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December 16, 1933


JAMA. 1933;101(25):1972. doi:10.1001/jama.1933.02740500052017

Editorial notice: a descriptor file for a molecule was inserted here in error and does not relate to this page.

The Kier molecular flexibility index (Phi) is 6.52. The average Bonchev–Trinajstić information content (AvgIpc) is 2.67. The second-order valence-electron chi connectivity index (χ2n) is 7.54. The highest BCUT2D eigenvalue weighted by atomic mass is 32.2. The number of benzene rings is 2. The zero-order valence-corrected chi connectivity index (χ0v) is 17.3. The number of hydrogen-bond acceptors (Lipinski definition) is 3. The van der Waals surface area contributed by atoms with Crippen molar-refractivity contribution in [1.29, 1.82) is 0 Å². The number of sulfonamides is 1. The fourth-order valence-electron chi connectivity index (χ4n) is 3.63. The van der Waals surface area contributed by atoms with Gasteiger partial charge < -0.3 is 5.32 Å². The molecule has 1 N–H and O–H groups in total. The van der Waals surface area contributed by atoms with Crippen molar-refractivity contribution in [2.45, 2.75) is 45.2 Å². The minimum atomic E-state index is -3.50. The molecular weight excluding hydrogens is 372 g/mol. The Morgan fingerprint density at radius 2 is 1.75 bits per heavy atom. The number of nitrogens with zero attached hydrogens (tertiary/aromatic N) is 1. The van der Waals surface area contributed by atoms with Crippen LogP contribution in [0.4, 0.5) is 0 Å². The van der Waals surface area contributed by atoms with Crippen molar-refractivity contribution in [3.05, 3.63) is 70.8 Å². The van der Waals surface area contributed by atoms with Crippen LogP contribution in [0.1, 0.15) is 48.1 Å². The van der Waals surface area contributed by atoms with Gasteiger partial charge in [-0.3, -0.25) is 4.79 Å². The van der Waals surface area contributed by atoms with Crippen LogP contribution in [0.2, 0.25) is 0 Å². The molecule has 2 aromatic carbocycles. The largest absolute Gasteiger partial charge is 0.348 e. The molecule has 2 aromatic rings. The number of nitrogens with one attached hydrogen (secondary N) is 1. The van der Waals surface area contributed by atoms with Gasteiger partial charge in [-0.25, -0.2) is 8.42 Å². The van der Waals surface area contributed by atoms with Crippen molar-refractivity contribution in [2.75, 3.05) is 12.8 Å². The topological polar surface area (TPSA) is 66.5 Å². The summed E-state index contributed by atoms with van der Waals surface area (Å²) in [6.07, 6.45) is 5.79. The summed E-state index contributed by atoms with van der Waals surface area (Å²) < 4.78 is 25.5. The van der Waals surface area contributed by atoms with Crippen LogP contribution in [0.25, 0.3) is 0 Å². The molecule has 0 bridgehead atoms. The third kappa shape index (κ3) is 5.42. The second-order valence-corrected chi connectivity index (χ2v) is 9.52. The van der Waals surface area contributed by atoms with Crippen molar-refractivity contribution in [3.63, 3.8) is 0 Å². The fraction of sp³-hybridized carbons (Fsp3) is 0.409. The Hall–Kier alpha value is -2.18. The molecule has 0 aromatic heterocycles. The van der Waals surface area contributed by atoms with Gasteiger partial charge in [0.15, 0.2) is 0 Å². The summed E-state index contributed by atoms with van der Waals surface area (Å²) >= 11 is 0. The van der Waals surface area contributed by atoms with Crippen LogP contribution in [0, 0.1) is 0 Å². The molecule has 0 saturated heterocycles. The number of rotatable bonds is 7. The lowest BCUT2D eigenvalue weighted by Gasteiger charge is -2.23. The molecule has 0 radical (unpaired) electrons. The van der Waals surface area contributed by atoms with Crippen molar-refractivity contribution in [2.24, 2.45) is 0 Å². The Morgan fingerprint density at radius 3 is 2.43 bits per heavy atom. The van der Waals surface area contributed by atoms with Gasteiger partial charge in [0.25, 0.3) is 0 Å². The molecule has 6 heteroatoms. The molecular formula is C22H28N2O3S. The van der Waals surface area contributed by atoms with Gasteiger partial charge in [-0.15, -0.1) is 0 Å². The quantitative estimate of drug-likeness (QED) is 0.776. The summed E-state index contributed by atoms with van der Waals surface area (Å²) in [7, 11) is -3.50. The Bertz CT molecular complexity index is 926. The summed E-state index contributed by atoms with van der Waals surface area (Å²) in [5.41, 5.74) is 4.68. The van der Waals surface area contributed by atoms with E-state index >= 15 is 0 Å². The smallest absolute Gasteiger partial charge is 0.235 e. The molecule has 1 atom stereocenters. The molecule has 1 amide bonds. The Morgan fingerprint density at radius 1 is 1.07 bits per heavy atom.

Hemolytic streptococci of human origin are apparently unique among the pathogenic bacteria of clinical interest, since they invariably possess the property of rapidly dissolving or liquefying human fibrin. This lytic property may account in part for the ability of the streptococcus to invade tissues. A simple method for the determination of the fibrinolytic action of bacteria or of bacterial filtrates was developed by Tillett and Garner1 of Johns Hopkins University School of Medicine. The technic consists in the addition of 0.5 cc. of a broth culture of the micro-organism to be tested to 1 cc. of 20 per cent oxalated human plasma. Coagulation is induced by the addition of 0.25 cc. of 0.25 per cent calcium chloride solution and the tubes are immediately placed in a water bath at 37.5 C. Slight fibrinolysis is shown by a softening and release of the clot from the sides of the tube.